3. Pursue free, open, and interconnected economies

4. Bring about stronger intercultural ties between the peoples of Japan and the region

5. Promote more exchanges among younger generations

The first two aims have direct relevance to how Japan would like the region to deal with China and its new assertiveness.  Helpfully, they are also consistent with the goals of Japan’s principal ally, the United States.  So too one could say of Japan’s third aim, in light of American efforts to create the free-trade Trans-Pacific Partnership.  The third aim has the added benefit of ensuring that the region’s countries are not drawn solely into China’s economic orbit.  The final two aims have a far longer time horizon.  Japan continues to hope that with greater engagement memories of its imperial past will recede further into history and, in Abe’s hope, that Japan can once again become a “normal country.”

But old ghosts die hard.  Japan’s imperial past still creates barriers in parts of Asia.  Every time a Japanese official (and certainly a prime minister) visits Tokyo’s Yasukuni shrine, which commemorates not only Japan’s 2.5 million war dead but also fourteen war criminals among them, there is an international outcry.  Yet the issue increasingly seems to be one that only animates China and South Korea.  A visit by several cabinet ministers in April 2013 derailed a bilateral summit with South Korean leaders; and another by 150 Japanese politicians in August sparked protests and an official rebuke from China.  For whatever the reason, Southeast Asian countries appear to have largely put the issue behind them in their dealings with Japan.  As a result, Abe has overseen an unprecedented expansion in Japanese ties with Southeast Asia.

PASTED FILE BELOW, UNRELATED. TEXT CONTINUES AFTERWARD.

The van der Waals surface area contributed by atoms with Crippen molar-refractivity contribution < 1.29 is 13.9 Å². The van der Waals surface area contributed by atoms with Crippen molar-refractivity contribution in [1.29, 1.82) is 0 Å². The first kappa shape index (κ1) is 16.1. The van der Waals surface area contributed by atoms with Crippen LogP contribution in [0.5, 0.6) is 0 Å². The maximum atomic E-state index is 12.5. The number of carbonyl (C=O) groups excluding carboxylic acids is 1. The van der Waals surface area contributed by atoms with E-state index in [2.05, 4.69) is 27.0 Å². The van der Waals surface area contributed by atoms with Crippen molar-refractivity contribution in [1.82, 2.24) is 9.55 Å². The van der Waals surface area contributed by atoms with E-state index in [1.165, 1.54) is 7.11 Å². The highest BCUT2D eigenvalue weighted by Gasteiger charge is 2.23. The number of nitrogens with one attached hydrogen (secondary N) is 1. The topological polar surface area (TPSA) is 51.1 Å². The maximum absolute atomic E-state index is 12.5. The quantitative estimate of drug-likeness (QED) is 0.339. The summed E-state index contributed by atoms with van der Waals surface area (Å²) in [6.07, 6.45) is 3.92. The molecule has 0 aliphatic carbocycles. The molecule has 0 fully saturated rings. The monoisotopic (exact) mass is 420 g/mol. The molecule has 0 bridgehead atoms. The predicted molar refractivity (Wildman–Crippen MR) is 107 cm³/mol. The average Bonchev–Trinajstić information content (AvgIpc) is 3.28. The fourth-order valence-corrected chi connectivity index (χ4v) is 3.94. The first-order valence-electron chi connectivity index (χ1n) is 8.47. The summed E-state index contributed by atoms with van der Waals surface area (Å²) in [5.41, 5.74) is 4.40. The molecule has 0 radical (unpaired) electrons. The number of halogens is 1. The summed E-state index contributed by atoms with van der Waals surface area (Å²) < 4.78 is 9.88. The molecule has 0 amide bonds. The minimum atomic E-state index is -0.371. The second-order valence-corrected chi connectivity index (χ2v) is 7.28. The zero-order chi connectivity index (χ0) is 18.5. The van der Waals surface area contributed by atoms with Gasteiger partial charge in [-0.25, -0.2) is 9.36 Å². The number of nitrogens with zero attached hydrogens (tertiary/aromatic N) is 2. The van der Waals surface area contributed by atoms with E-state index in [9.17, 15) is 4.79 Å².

In fact, soon after Abe’s election, Japan began to signal that it wanted to strengthen its relationships in Southeast Asia.  Abe’s foreign minister, Fumio Kishida, was dispatched to visit Australia, Brunei, the Philippines, and Singapore.  Meanwhile, Abe himself travelled to Indonesia, Thailand, and Vietnam at about the same time.  In all, Abe has visited every Southeast Asian country this year at least once (including a swing through Brunei, Cambodia, and Laos in November).  He has tried to build on Japan’s economic links to the region with the development of new security relationships.  Japan has offered ten coast guard vessels to the Philippines and conducted joint counterterrorism exercises with Indonesia.

While President Barack Obama missed the APEC summit in October, Abe surely made his mark there.  During a sidebar meeting, he and Vietnamese President Truong Tan Sang agreed to greater cooperation in maritime security, given their mutual concern over “unilateral attempts to change the status quo [of maritime disputes] by force”—a not-so veiled reference to China.  Even more ambitious was Japan’s overture to Russia.  In November, the two countries held their first meeting to enhance their maritime security cooperation, a somewhat odd turn of events given their own territorial dispute over in the Kuril Islands chain.  At the meeting’s concluding press conference, Japan reassured that its new security relationship with Russia in no way diminished its ties to the United States.  (Russia said as much regarding its ties to China.)

Unlike America’s seemingly on-again, off-again approach to engagement in Asia (at least to those in the region), Japan’s diplomatic campaign this year appears steadier, if for no other reason the country must live there.  Outside of the economic sphere, the world has not heard much from Japan in a half century.  It will likely hear more of Japan’s voice in the years to come.